I think the demands for Wonder Woman are becoming harder to ignore though. Hopefully we’re getting closer to finally seeing one.

  • J Ritchey

    It was one of the first modern casualties of Bat-mania. The sculpted rubber suit, Trickster becoming a Joker knock-off, adding the vengeance angle with martyred “brother” Jay, even the theme song and a number of other changes were all an attempt to cash in on the success of the Burton Batman from the previous year. Balance that with still having to cope with the demons of the 60′s Batman series, which was what people still thought a superhero on TV had to look like, and you begin to see why the show looked the way it did. Also, I’m pretty sure the pacing was about standard for the era. Watch some early Star Trek TNG. It’s pretty rough too.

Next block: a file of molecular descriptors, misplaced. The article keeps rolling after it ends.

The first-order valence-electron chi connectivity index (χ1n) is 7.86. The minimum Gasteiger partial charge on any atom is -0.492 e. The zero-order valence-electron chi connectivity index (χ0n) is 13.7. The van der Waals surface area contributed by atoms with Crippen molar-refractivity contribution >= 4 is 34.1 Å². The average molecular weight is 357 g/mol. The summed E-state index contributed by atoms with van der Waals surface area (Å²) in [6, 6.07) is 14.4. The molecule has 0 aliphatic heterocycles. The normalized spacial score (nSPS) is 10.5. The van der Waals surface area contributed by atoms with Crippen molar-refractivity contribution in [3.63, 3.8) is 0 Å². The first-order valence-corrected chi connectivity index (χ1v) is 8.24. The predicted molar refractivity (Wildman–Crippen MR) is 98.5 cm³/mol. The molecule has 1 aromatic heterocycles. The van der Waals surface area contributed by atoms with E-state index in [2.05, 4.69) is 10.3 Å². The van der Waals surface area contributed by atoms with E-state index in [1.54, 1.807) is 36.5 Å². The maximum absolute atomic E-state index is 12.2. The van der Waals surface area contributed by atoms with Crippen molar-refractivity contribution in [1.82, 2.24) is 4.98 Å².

The show had its shortcomings, but it actually broke a lot of ground for superhero shows at the time. More focus on his personal life. More fleshed out villains (really, characters in general). Casting someone physically fit. The special effects might not have been groundbreaking, but they were a lot more than you normally saw on TV at the time. This was before Lois and Clark, Hercules, Xena or Buffy, and just about the same time Batman TAS was just starting out. (I feel old now).

  • Anonymous

    Great. Another comic book reduced to teenage BS by CW.

  • Suzanne Larsen

    Wonderful Wacky World of Who is a British show, I think

  • Anonymous

    Poor Barry – you get a TV series announced and all we can talk about is WW… :) Speaking of which…

    I think one of two reasons WB describe WW as ‘tricky’ is because a pilot for a TV series WAS made – and it wasn’t very good. Especially considering the pilot attempted to bring Diana into a more ‘realistic’ setting. Which, btw, I think is the second reason we’re not seeing her in a movie now. Greek gods in the Nolanverse? I don’t see it happening.